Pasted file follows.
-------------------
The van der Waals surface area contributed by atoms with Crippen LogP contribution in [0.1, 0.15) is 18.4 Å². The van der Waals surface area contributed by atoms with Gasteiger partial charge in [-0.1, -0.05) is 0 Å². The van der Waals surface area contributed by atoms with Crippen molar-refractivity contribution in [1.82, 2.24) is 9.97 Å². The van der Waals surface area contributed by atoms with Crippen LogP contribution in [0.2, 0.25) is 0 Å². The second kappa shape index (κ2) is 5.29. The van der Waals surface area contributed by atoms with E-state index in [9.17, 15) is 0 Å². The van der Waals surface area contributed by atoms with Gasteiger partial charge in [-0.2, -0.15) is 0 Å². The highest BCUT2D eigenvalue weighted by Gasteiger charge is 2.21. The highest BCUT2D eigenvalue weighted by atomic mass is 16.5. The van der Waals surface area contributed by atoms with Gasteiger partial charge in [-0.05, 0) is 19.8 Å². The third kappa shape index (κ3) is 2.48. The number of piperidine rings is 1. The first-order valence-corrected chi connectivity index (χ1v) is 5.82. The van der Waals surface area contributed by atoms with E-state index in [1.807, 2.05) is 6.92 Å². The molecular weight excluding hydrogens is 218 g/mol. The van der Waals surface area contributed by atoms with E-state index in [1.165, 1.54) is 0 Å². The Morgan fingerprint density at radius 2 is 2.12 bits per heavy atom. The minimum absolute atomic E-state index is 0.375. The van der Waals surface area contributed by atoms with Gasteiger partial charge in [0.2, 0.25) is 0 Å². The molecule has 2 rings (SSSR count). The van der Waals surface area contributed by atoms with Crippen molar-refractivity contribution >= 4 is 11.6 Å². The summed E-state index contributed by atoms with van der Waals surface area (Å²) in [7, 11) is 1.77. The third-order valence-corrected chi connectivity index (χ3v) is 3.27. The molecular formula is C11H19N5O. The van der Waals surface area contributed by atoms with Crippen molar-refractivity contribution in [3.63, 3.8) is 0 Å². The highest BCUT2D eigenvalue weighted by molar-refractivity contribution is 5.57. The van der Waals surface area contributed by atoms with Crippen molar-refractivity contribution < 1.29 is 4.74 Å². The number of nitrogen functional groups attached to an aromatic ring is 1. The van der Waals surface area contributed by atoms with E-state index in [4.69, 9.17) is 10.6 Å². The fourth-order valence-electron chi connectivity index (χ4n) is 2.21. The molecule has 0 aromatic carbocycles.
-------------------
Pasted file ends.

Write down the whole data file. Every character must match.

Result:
The van der Waals surface area contributed by atoms with Crippen LogP contribution in [0.1, 0.15) is 18.4 Å². The van der Waals surface area contributed by atoms with Gasteiger partial charge in [-0.1, -0.05) is 0 Å². The van der Waals surface area contributed by atoms with Crippen molar-refractivity contribution in [1.82, 2.24) is 9.97 Å². The van der Waals surface area contributed by atoms with Crippen LogP contribution in [0.2, 0.25) is 0 Å². The second kappa shape index (κ2) is 5.29. The van der Waals surface area contributed by atoms with E-state index in [9.17, 15) is 0 Å². The van der Waals surface area contributed by atoms with Gasteiger partial charge in [-0.2, -0.15) is 0 Å². The highest BCUT2D eigenvalue weighted by Gasteiger charge is 2.21. The highest BCUT2D eigenvalue weighted by atomic mass is 16.5. The van der Waals surface area contributed by atoms with Gasteiger partial charge in [-0.05, 0) is 19.8 Å². The third kappa shape index (κ3) is 2.48. The number of piperidine rings is 1. The first-order valence-corrected chi connectivity index (χ1v) is 5.82. The van der Waals surface area contributed by atoms with E-state index in [1.807, 2.05) is 6.92 Å². The molecular weight excluding hydrogens is 218 g/mol. The van der Waals surface area contributed by atoms with E-state index in [1.165, 1.54) is 0 Å². The Morgan fingerprint density at radius 2 is 2.12 bits per heavy atom. The minimum absolute atomic E-state index is 0.375. The van der Waals surface area contributed by atoms with Gasteiger partial charge in [0.2, 0.25) is 0 Å². The molecule has 2 rings (SSSR count). The van der Waals surface area contributed by atoms with Crippen molar-refractivity contribution >= 4 is 11.6 Å². The summed E-state index contributed by atoms with van der Waals surface area (Å²) in [7, 11) is 1.77. The third-order valence-corrected chi connectivity index (χ3v) is 3.27. The molecular formula is C11H19N5O. The van der Waals surface area contributed by atoms with Crippen molar-refractivity contribution in [3.63, 3.8) is 0 Å². The highest BCUT2D eigenvalue weighted by molar-refractivity contribution is 5.57. The van der Waals surface area contributed by atoms with Crippen molar-refractivity contribution < 1.29 is 4.74 Å². The number of nitrogen functional groups attached to an aromatic ring is 1. The van der Waals surface area contributed by atoms with E-state index in [4.69, 9.17) is 10.6 Å². The fourth-order valence-electron chi connectivity index (χ4n) is 2.21. The molecule has 0 aromatic carbocycles.